Aliens are, according to Dewan, “funhouse mirror distortions of ourselves. If you look at pop culture, they’re either saviours or destroyers. The narratives of aliens speak to very terrestrial concerns.”
“The UFO phenomenon is specifically born out of Cold War politics and paranoia,” says Dewan. “Communism and nuclear Armageddon were the two things on Americans’ minds. These fears were manifested in the skies above them,” he explains.
“This was a product of the Red Scare,” says Bartholomew.
“[It] coincided with a period of heightened Western fear over the rapid, global spread of communism and the potential threat of atomic warfare and secret weapons,” says Bartholomew, noting the proliferation of UFO sightings over military bases, weapons labs, and test sites.
This argument for the correlation between UFO sightings and military and nuclear sites is maybe most evident in New Mexico, a state involved in numerous prominent cases that go well beyond the Roswell incident.
“New Mexico’s position as a state associated with the UFO phenomenon is inextricably linked with Roswell, but the fact that it’s also home to Los Alamos, the White Sands Missile Range, Holloman AFB and Kirkland AFB is also relevant,” says Nick Pope, noting the state’s centrality to both the US nuclear and weapons complex. “All these sites are associated with US technological progress during or after the Second World War, and all of them have been linked to UFOs in some way.”
“Where you see cutting-edge nuclear technology, you see these things,” says Marler, speaking to Al Jazeera from his home in Albuquerque, the walls of his “study” covered with original newspaper headlines from the various UFO events, many of which occurred in the state.
Marler’s residence is part living space, part museum. Two rooms and most of the garage house thousands of documents, books, news clippings and magazines that make up an impressive library on the subject of UFOs, a collection which he will bequeath to the University of New Mexico’s Center for Southwest Research upon his death.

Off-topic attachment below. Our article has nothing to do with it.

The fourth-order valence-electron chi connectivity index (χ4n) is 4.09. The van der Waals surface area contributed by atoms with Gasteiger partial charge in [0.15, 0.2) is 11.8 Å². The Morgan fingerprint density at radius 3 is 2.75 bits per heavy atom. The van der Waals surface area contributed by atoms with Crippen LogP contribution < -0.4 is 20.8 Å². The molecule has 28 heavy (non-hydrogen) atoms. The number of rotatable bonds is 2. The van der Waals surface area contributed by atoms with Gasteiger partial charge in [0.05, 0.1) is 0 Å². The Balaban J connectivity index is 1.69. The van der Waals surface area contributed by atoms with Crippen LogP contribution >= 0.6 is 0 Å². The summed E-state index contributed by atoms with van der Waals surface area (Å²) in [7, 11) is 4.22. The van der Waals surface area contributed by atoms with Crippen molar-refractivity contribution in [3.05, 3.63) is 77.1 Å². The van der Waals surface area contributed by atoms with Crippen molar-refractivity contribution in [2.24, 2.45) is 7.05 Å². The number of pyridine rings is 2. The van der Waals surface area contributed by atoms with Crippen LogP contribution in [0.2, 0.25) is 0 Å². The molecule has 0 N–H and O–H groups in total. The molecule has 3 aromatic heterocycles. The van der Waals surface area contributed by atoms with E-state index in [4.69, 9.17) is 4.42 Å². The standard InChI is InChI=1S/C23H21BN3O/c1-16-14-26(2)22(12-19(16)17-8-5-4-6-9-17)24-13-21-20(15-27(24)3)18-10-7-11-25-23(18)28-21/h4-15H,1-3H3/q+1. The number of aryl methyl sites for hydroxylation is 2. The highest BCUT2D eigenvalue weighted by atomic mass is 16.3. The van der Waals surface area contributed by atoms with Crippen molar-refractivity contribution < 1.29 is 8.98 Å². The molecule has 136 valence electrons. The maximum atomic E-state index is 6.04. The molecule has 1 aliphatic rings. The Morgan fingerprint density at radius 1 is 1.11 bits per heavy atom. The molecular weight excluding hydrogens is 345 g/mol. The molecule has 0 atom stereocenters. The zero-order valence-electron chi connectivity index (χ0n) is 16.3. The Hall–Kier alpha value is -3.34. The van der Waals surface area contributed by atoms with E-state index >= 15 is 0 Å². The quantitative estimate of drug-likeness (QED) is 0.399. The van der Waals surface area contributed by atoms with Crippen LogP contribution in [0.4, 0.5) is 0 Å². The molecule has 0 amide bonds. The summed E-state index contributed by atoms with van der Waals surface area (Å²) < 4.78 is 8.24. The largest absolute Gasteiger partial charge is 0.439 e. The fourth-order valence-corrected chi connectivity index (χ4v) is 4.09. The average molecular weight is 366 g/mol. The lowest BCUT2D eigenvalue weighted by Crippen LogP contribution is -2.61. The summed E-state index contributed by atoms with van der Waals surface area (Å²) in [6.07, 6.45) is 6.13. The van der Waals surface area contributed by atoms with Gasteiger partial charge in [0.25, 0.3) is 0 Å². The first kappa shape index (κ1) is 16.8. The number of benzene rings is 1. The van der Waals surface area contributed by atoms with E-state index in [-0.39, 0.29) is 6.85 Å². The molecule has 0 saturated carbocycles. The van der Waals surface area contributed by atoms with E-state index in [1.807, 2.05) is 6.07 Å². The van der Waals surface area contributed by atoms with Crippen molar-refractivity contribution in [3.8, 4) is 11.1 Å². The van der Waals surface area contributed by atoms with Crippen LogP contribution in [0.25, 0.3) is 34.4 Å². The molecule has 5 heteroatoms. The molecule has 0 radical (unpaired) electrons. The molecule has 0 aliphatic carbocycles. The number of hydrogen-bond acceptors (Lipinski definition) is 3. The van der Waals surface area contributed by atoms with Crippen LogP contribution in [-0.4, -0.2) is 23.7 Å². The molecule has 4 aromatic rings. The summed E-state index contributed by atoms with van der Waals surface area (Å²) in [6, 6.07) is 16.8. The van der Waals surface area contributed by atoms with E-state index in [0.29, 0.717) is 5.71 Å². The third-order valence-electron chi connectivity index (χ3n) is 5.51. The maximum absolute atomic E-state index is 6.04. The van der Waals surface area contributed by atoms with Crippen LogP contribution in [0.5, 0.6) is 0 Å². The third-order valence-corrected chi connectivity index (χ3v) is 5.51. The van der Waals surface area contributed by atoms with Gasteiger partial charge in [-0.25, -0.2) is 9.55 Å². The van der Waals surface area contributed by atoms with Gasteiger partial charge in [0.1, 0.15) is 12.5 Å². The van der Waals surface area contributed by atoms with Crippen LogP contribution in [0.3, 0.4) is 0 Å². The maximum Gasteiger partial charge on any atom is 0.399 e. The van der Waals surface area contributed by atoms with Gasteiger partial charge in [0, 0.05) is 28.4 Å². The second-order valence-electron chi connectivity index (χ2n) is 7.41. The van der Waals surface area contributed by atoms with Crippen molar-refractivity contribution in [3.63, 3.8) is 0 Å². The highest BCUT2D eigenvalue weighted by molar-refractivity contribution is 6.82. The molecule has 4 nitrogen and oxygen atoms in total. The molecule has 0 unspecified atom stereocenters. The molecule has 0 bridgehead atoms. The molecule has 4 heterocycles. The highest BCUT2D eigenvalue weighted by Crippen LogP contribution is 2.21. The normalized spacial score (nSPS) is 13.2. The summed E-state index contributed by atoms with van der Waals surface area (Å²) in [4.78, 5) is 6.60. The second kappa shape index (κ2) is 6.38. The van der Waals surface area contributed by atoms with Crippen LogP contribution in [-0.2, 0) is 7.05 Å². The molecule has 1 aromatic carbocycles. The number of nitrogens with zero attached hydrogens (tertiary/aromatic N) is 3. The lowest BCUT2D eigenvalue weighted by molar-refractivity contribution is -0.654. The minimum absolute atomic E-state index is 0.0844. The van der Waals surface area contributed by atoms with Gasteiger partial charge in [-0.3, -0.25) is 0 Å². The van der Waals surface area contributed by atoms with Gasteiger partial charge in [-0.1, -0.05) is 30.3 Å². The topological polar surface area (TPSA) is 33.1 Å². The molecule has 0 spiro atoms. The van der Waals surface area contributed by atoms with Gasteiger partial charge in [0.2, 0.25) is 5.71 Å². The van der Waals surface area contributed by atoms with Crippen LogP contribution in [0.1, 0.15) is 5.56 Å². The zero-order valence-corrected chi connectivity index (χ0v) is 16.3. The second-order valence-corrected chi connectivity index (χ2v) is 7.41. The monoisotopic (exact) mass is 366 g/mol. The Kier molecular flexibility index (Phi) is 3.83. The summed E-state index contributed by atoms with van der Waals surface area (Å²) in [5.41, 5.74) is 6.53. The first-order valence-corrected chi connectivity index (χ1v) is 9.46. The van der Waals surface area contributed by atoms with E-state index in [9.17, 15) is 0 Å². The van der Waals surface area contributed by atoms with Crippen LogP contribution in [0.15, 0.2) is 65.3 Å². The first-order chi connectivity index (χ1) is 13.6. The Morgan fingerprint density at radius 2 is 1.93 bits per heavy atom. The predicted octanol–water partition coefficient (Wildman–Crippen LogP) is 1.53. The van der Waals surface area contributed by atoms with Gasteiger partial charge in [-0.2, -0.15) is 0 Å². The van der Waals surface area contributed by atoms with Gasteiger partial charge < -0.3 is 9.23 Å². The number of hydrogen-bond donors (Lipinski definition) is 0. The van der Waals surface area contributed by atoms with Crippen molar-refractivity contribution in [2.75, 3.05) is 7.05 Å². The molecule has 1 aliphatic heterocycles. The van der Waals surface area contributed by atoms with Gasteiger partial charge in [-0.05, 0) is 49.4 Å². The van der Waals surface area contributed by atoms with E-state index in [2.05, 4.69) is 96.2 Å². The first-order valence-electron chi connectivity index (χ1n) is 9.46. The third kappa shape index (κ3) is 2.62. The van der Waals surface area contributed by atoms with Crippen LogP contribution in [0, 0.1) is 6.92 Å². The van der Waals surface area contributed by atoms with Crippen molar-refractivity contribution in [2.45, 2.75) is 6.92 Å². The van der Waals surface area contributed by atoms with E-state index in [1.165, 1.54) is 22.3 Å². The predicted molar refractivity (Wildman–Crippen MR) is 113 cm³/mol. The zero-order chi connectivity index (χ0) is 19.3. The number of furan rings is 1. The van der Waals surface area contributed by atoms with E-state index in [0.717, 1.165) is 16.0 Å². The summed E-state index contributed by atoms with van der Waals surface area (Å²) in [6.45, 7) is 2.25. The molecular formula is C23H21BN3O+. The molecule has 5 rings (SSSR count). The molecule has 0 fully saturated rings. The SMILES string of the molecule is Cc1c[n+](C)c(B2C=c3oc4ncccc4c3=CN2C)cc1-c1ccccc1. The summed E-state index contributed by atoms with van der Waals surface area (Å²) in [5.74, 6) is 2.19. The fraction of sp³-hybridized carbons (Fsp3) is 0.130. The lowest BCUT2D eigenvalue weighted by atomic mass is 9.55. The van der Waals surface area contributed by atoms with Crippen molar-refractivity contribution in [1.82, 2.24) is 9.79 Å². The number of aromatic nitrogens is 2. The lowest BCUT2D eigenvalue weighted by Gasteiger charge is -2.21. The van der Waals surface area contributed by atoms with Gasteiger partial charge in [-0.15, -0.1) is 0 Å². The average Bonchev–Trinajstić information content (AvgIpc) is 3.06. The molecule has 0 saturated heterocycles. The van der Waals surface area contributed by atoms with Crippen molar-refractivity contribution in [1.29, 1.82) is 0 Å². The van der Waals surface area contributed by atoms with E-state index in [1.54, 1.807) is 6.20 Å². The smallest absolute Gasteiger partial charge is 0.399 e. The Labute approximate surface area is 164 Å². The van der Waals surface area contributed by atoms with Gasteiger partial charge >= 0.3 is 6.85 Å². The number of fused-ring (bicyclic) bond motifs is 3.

Going back to the early days, regardless of your take on the Roswell crash story, the debris was found outside Roswell, which at the time was the only atomic bomb facility in existence. This was not that far from the Trinity test site where the first atomic bomb was detonated in July 1945.
Also, after Roswell, there were high concentrations of UFO sightings above and around Los Alamos National Laboratory, the nation’s premier nuclear weapons lab, according to Marler. The sightings, he says, are outlined in numerous declassified documents that recount these sightings by military, security personnel and scientists there.
“New Mexico lies at the heart of the military industrial complex. It is also obviously the home of the Trinity site. The very fears a legend like Roswell speaks to are embodied by this historical presence,” says Dewan, who says the conspiracy theories surrounding UFOs can provide a telling lens into our culture and society.
“There is a tendency to blame the individual in conspiracy theories,” says Dewan, “but that is missing the point.
“The question is: Are Americans rightly paranoid? How much of our history in recent decades is in part a state secret?
“We live in a climate of compartmentalised knowledge and classification at various levels. That kind of climate will produce paranoia, and these stories speak to a very real underlying fear of what is being withheld from them.”
Back at the festival in Roswell, families line up along Main Street to watch the parade of lights, the last evening event of the UFO Festival.
“We have come for the past three years,” says Marie, who came to enjoy an unusual event with her family. “It is just a good time.”
“Am I a believer? That depends on what day you ask,” laughs Jones, who, as proprietor of her store in Roswell, meets a range of people from sceptics to believers or the simply curious.
“Who can say for sure? We don’t need Roswell to know the government isn’t telling us everything,” says Jones. “What’s clear is that there is something else out there.
“It’s a big universe. It’s silly to think we’re alone.”